Indian Journal of Plastic Surgery
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 Table of Contents    
ORIGINAL ARTICLE
Year : 2015  |  Volume : 48  |  Issue : 2  |  Page : 187-191
 

Tunica vaginalis flap following 'Tubularised Incised Plate' urethroplasty to prevent urethrocutaneous fistulaa


Department of Paediatric Surgery, SKIMS, Srinagar, Jammu and Kashmir, India

Date of Web Publication19-Aug-2015

Correspondence Address:
Raashid Hamid
Married Doctors Hostel, A-Block, Room No. S2, SKIMS Soura, Srinagar - 190 011, Jammu and Kashmir
India
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Source of Support: None, Conflict of Interest: None


DOI: 10.4103/0970-0358.163059

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 » Abstract 

Introduction: Surgery for hypospadias has been continuously evolving, implying thereby that no single technique is perfect and suitable for all types of hypospadias. Snodgrass technique is presently the most common surgical procedure performed for hypospadias. Materials and Methods: We analysed the results of tunica vaginalis flap (TVF) as an additional cover to the tubularised incised plate (TIP) repair. Results: A total of 35 patients of hypospadias were repaired using TIP urethroplasty and TVF as a second layer. Mean age at the time of presentation was 6.63 ± 3.4 years. Post-operative complications namely wound infection, flap necrosis, scrotal haematoma, scrotal abscess, urethral fistula, meatal stenosis were recorded and analysed during follow-up period. Need for re-do surgery was considered as failure of the operative procedure. Out of 35 patients, 8 (22.85%) patients had proximal penile hypospadias and 27 (77.14%) patients had distal penile hypospadias. Mean post-operative follow-up was 24.53 months. During the follow-up complications noticed included wound infection (n = 2), urethrocutaneous fistula (n = 1) and meatal stenosis (n = 1). Wound infection was managed with appropriate antibiotics as per hospital policy/culture and sensitivity reports. Meatal stenosis responded to bougie dilatation/calibration during follow-up. Conclusion: To conclude, TVF as an additional cover is associated with an acceptable complication rate and good cosmetic results if performed with meticulous tissue handling


Keywords: Hypospadias; tunica vaginalis flap; urethrocutaneous fistula


How to cite this article:
Hamid R, Baba AA, Shera A, Ahmad S. Tunica vaginalis flap following 'Tubularised Incised Plate' urethroplasty to prevent urethrocutaneous fistulaa. Indian J Plast Surg 2015;48:187-91

How to cite this URL:
Hamid R, Baba AA, Shera A, Ahmad S. Tunica vaginalis flap following 'Tubularised Incised Plate' urethroplasty to prevent urethrocutaneous fistulaa. Indian J Plast Surg [serial online] 2015 [cited 2018 Jul 19];48:187-91. Available from: http://www.ijps.org/text.asp?2015/48/2/187/163059



 » Introduction Top


Snodgrass described the tubularised incised plate (TIP) urethroplasty technique in 1994. [1] Many vascularised flaps such as dartos flap and tunica vaginalis flap (TVF) were introduced to overcome the concerns of vascularity of the repaired site. [2] Complications in the form of meatal stenosis, urethral stricture, urethrocutaneous fistula (UCF) and urethral diverticulum continue to occur in spite of the several advancements in urethroplasty techniques. Use of TVF has been suggested as an additional vascularised cover in TIP urethroplasty and is effective in reducing the UCF rates. [3] The purpose of our study was to evaluate the outcome of TVF as an additional cover to TIP urethroplasty, particularly in relation to the occurrence of UCF and other complications.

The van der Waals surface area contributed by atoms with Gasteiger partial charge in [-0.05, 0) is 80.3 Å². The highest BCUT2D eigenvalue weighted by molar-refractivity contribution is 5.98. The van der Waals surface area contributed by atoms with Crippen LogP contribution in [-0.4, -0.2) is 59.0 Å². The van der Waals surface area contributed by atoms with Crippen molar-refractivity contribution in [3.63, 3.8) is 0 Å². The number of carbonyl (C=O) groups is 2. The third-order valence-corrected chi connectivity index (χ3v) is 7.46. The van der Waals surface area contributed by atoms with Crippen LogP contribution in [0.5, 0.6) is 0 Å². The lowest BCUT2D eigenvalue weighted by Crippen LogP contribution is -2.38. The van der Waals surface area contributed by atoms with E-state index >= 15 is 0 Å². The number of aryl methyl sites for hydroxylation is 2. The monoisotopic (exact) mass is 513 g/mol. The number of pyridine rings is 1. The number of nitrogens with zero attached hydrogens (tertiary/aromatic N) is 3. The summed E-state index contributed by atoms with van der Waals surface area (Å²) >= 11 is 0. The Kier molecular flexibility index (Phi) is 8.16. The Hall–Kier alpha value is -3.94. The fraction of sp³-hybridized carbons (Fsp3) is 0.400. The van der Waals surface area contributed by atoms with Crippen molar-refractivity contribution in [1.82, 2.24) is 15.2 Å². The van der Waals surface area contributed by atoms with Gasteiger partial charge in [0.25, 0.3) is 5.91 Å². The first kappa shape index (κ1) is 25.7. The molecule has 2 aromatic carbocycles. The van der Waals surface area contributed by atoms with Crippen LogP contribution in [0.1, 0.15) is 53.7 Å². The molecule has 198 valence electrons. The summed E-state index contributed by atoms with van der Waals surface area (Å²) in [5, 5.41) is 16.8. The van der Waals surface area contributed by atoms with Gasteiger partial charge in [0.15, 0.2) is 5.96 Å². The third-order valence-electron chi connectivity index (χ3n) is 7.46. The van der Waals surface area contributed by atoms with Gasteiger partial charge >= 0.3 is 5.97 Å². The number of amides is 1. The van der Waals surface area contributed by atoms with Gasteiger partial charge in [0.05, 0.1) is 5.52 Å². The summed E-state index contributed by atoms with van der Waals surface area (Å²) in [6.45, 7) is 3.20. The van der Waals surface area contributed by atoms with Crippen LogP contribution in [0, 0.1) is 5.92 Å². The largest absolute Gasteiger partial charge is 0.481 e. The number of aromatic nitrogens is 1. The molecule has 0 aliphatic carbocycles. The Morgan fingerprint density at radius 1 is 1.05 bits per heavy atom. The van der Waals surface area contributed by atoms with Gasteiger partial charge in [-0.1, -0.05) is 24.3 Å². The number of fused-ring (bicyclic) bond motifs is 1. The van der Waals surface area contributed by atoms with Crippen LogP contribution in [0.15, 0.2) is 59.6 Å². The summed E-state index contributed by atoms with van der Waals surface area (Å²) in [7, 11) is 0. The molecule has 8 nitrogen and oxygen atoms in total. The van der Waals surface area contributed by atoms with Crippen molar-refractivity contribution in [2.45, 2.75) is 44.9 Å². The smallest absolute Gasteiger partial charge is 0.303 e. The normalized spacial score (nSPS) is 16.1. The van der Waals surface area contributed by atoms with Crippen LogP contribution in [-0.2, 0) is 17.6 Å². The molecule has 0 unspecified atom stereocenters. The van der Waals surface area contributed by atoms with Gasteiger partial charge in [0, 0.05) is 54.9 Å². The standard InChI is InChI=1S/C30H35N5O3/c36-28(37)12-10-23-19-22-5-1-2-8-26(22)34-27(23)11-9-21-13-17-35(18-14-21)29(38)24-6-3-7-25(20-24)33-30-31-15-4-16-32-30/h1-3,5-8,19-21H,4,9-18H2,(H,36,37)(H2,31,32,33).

» Materials and methods Top


Our study was a prospective study from 2008 to 2013 and was a single surgeon experience. Patients having distal or proximal penile hypospadias (excluding scrotal and perineal hypospadias) were included in the study. Patients with a history of herniotomy, orchidopexy or orchidectomy were excluded in view of difficulty in harvesting the flap due to the previous surgery. Thirty-five patients were selected with the help of simple random sampling method, among those fulfilling the inclusion criteria. Age, location of urethral meatus, occurrence of fistula in previously operated cases and past history of surgery were noted. Patients were operated under general anaesthesia and caudal block was given to reduce post-operative pain. TVF was harvested from either side of the scrotum and applied as an additional cover during the standard TIP urethroplasty. A nasogastric tube of 6 or 8 Fr size was used for an average of 8-10 days to drain the urine and to stent the urethroplasty repair. Patients were followed at regular intervals. Development of UCF was considered as operative failure.

Surgical technique

Ectopic urethral meatus was calibrated with 6 or 8 Fr feeding tube after applying a stay suture at the glans. A sub-coronal circumferential incision was made extending ventrally in a 'U' shaped fashion around the ectopic meatus after applying a tourniquet. This was followed by degloving of the penis which corrected the accompanying chordee in 5 of the cases. In remaining 5 cases with chordee, dorsal plication was needed as an additional procedure for correcting the residual chordee. A midline shallow incision from ectopic meatus to the proposed new meatus was made on the urethral plate. The neourethra was constructed with 6-0 polyglactin sutures over the indwelling catheter. The urethroplasty was fashioned using interrupted sutures with knots outside the lumen. Lateral edges of corpus spongiosum, when available, were approximated to cover the neourethra. The hemiscrotum was explored by retracting the degloved skin at the root of penis or making a separate incision on the scrotum. After layer by layer dissection of the scrotum, the tunica vaginalis was exposed and testis was delivered into the wound [Figure 1]. A rectangular flap of tunica vaginalis was harvested with a vascular pedicle of adequate length so as to reach the site of insertion, that is, the neourethral tube through a tunnel beneath the penile skin [Figure 2]. The flap was spread over the neourethral tube and fixed with 6-0 polyglactin [Figure 3]. Glanuloplasty and meatal reconstruction was completed after adequate mobilisation of glanular flaps and achieving complete haemostasis using a low voltage bipolar diathermy [Figure 4]. Skin cover was completed with 6-0 polyglactin interrupted sutures. Surgical wound of scrotum was closed with 5-0 chromic catgut interrupted sutures.